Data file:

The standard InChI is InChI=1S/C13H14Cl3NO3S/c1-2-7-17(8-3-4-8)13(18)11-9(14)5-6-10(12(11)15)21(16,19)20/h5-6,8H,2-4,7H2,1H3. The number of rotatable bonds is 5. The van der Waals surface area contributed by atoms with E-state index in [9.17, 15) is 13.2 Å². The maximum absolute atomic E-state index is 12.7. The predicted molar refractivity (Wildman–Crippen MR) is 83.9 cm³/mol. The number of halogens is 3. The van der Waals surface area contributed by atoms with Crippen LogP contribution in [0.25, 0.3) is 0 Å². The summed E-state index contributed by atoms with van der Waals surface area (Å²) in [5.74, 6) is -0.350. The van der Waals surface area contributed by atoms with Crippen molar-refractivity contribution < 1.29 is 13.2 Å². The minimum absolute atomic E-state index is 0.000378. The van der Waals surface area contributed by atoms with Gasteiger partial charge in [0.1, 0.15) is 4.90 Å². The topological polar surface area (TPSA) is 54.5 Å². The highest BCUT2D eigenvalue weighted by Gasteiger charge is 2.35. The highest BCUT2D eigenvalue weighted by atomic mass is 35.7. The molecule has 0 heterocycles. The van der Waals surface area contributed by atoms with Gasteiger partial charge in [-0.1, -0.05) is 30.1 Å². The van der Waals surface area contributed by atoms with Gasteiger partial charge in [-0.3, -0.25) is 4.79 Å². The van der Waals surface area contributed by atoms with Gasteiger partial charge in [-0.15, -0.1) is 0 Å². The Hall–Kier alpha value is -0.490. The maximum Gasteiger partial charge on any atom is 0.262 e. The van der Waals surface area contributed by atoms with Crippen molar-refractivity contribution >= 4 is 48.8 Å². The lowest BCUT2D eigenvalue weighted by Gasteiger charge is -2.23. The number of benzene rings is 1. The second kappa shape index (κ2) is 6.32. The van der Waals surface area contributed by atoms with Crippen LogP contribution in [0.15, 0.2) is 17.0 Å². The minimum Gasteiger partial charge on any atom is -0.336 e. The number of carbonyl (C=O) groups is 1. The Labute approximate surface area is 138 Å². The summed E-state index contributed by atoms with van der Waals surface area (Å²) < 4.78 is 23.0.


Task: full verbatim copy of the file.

The standard InChI is InChI=1S/C13H14Cl3NO3S/c1-2-7-17(8-3-4-8)13(18)11-9(14)5-6-10(12(11)15)21(16,19)20/h5-6,8H,2-4,7H2,1H3. The number of rotatable bonds is 5. The van der Waals surface area contributed by atoms with E-state index in [9.17, 15) is 13.2 Å². The maximum absolute atomic E-state index is 12.7. The predicted molar refractivity (Wildman–Crippen MR) is 83.9 cm³/mol. The number of halogens is 3. The van der Waals surface area contributed by atoms with Crippen LogP contribution in [0.25, 0.3) is 0 Å². The summed E-state index contributed by atoms with van der Waals surface area (Å²) in [5.74, 6) is -0.350. The van der Waals surface area contributed by atoms with Crippen molar-refractivity contribution < 1.29 is 13.2 Å². The minimum absolute atomic E-state index is 0.000378. The van der Waals surface area contributed by atoms with Gasteiger partial charge in [0.1, 0.15) is 4.90 Å². The topological polar surface area (TPSA) is 54.5 Å². The highest BCUT2D eigenvalue weighted by Gasteiger charge is 2.35. The highest BCUT2D eigenvalue weighted by atomic mass is 35.7. The molecule has 0 heterocycles. The van der Waals surface area contributed by atoms with Gasteiger partial charge in [-0.1, -0.05) is 30.1 Å². The van der Waals surface area contributed by atoms with Gasteiger partial charge in [-0.3, -0.25) is 4.79 Å². The van der Waals surface area contributed by atoms with Gasteiger partial charge in [-0.15, -0.1) is 0 Å². The Hall–Kier alpha value is -0.490. The maximum Gasteiger partial charge on any atom is 0.262 e. The van der Waals surface area contributed by atoms with Crippen molar-refractivity contribution >= 4 is 48.8 Å². The lowest BCUT2D eigenvalue weighted by Gasteiger charge is -2.23. The number of benzene rings is 1. The second kappa shape index (κ2) is 6.32. The van der Waals surface area contributed by atoms with Crippen LogP contribution in [0.15, 0.2) is 17.0 Å². The minimum Gasteiger partial charge on any atom is -0.336 e. The number of carbonyl (C=O) groups is 1. The Labute approximate surface area is 138 Å². The summed E-state index contributed by atoms with van der Waals surface area (Å²) < 4.78 is 23.0.